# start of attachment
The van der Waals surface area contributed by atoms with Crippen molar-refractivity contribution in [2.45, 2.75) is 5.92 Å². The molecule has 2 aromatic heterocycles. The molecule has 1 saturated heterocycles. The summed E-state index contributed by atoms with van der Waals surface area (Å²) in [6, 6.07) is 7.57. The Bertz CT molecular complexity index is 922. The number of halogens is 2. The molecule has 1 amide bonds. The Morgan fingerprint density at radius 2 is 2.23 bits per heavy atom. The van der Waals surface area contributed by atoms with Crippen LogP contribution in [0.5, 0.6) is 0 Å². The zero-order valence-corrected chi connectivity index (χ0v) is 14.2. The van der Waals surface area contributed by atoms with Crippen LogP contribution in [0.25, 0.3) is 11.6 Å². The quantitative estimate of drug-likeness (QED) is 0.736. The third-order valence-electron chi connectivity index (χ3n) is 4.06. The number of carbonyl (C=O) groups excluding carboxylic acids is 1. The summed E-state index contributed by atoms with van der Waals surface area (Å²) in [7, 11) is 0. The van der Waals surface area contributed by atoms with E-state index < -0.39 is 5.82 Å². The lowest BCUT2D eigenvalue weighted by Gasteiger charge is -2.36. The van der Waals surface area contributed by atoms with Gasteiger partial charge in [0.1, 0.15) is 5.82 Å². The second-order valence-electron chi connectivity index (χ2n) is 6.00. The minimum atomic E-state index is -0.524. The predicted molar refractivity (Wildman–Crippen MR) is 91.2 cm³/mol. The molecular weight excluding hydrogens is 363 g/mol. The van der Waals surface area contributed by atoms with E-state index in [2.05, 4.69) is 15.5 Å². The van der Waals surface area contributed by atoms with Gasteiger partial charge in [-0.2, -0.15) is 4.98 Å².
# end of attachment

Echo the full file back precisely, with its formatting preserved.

The van der Waals surface area contributed by atoms with Crippen molar-refractivity contribution in [2.45, 2.75) is 5.92 Å². The molecule has 2 aromatic heterocycles. The molecule has 1 saturated heterocycles. The summed E-state index contributed by atoms with van der Waals surface area (Å²) in [6, 6.07) is 7.57. The Bertz CT molecular complexity index is 922. The number of halogens is 2. The molecule has 1 amide bonds. The Morgan fingerprint density at radius 2 is 2.23 bits per heavy atom. The van der Waals surface area contributed by atoms with Crippen LogP contribution in [0.5, 0.6) is 0 Å². The zero-order valence-corrected chi connectivity index (χ0v) is 14.2. The van der Waals surface area contributed by atoms with Crippen LogP contribution in [0.25, 0.3) is 11.6 Å². The quantitative estimate of drug-likeness (QED) is 0.736. The third-order valence-electron chi connectivity index (χ3n) is 4.06. The number of carbonyl (C=O) groups excluding carboxylic acids is 1. The summed E-state index contributed by atoms with van der Waals surface area (Å²) in [7, 11) is 0. The van der Waals surface area contributed by atoms with E-state index < -0.39 is 5.82 Å². The lowest BCUT2D eigenvalue weighted by Gasteiger charge is -2.36. The van der Waals surface area contributed by atoms with Gasteiger partial charge in [0.1, 0.15) is 5.82 Å². The second-order valence-electron chi connectivity index (χ2n) is 6.00. The minimum atomic E-state index is -0.524. The predicted molar refractivity (Wildman–Crippen MR) is 91.2 cm³/mol. The molecular weight excluding hydrogens is 363 g/mol. The van der Waals surface area contributed by atoms with E-state index in [2.05, 4.69) is 15.5 Å². The van der Waals surface area contributed by atoms with Gasteiger partial charge in [-0.2, -0.15) is 4.98 Å².